Arch of Augustus (Rimini)
Historic Site in Rimini
Constructed in 27 BC to honour Caesar Octavian Augustus, this arch stands as the oldest surviving Roman arch, marking the terminus of the Via Flaminia, connecting Rome and Rimini. Crafted from Istrian stone, the fornix spans 8.84 meters in width, 4.10 meters in depth, and soars to a height of 10.40 meters. Its architecture boasts an elaborate decorative scheme laden with political and propagandistic symbolism.
The wide opening of the fornix, impossible to close with doors, serves as a poignant reminder of the peace attained after prolonged civil conflicts. Gracing the space between the arch’s ring and its Corinthian order capitals are four divine figures, showcased in four clipei, extolling the grandeur of Rome and the might of Augustus. On the external face, one can admire Jupiter wielding a bundle of lightning, signifying imperial power, alongside Apollo, a beloved figure of Augustus and his family, bearing a lyre and a raven, symbols of his musical affinity and oracular abilities. Facing the city are Neptune, armed with a trident and accompanied by a dolphin, and Rome herself, brandishing a sword and a trophy, emblematic of her dominion over both land and sea. Ornamenting both sides of the arch are two ox heads, symbolically affirming Rimini’s status as a Roman colony.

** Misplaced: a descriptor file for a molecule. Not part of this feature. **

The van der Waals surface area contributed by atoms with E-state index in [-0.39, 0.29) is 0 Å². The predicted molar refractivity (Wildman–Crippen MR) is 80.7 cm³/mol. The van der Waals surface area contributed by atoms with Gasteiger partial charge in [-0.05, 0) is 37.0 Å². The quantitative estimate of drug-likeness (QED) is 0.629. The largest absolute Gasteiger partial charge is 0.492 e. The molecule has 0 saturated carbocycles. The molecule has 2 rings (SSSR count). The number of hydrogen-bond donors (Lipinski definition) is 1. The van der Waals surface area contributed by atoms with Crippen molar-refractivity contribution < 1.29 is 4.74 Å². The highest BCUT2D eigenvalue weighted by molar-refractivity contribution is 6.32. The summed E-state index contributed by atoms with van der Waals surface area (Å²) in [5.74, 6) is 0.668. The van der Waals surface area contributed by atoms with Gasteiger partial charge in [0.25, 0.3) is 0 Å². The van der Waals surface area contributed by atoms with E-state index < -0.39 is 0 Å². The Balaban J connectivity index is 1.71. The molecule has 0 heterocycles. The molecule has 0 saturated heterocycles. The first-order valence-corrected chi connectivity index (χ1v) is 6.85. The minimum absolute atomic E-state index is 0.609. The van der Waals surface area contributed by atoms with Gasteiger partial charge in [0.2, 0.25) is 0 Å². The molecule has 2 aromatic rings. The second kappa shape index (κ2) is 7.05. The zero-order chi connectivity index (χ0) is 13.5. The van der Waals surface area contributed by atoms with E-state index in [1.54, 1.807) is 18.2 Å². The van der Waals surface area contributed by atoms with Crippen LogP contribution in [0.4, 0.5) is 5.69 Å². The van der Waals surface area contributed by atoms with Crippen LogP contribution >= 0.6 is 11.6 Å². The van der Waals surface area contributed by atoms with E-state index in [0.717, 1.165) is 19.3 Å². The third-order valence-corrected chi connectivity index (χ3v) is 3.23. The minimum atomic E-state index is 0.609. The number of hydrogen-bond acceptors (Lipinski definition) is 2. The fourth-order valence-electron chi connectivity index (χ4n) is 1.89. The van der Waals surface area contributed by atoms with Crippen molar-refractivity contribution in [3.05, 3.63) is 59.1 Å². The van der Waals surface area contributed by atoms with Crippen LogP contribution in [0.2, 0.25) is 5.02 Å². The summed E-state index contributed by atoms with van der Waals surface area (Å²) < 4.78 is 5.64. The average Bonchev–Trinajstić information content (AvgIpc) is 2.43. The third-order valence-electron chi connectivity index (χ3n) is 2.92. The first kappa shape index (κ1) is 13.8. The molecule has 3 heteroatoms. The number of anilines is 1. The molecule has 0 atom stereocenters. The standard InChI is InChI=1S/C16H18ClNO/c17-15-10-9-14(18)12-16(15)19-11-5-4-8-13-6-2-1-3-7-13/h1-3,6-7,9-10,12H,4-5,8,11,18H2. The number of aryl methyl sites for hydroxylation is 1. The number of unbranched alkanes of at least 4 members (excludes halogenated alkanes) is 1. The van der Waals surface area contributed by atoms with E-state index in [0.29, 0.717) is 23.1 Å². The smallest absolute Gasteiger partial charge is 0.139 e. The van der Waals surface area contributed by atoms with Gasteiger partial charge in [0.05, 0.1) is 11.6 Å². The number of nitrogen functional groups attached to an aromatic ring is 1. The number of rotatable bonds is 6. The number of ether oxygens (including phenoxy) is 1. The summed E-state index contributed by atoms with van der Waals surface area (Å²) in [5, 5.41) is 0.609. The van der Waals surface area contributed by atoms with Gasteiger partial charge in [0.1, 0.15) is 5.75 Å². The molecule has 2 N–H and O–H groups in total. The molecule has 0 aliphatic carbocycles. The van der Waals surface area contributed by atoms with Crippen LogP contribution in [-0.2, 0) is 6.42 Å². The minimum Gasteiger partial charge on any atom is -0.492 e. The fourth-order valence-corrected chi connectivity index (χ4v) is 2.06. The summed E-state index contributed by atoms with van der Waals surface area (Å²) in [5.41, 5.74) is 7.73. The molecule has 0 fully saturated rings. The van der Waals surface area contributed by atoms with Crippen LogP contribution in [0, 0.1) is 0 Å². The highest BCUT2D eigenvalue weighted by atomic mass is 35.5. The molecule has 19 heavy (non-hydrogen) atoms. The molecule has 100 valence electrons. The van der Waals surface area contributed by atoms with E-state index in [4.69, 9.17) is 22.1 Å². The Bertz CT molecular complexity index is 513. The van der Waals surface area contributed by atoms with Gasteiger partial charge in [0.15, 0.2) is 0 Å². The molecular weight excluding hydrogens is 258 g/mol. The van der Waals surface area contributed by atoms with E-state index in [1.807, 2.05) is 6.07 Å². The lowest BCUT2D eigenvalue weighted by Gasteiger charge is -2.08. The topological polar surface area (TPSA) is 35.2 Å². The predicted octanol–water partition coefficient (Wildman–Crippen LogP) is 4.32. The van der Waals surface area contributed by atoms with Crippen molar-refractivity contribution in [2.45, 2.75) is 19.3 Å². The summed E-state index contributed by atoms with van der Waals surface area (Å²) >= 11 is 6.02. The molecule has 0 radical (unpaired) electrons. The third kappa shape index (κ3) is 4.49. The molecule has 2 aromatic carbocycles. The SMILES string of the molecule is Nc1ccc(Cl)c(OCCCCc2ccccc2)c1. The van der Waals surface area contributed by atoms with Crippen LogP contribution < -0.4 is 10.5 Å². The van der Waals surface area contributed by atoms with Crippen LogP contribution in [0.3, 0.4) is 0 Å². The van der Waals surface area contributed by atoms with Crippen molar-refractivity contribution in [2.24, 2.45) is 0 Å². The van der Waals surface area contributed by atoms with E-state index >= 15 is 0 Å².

The isolation efforts undertaken between 1937 and 1939 revealed that the arch functioned as an urban gate flanked by city walls on both sides. Originally, the structure was built using masonry covered with Istrian stone and was crowned by an attic, likely intended to house a statue of the emperor either on horseback or in a quadriga. The upper section, potentially collapsed due to earthquakes, was later adorned with battlements during the Middle Ages, which remain in place today.
Recently restored, the Arch of Augustus has reclaimed its ancient magnificence, further accentuated by the revitalized surrounding area, transformed into a public green space adorned with trees and flower beds.
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Visiting Arch of Augustus (Rimini)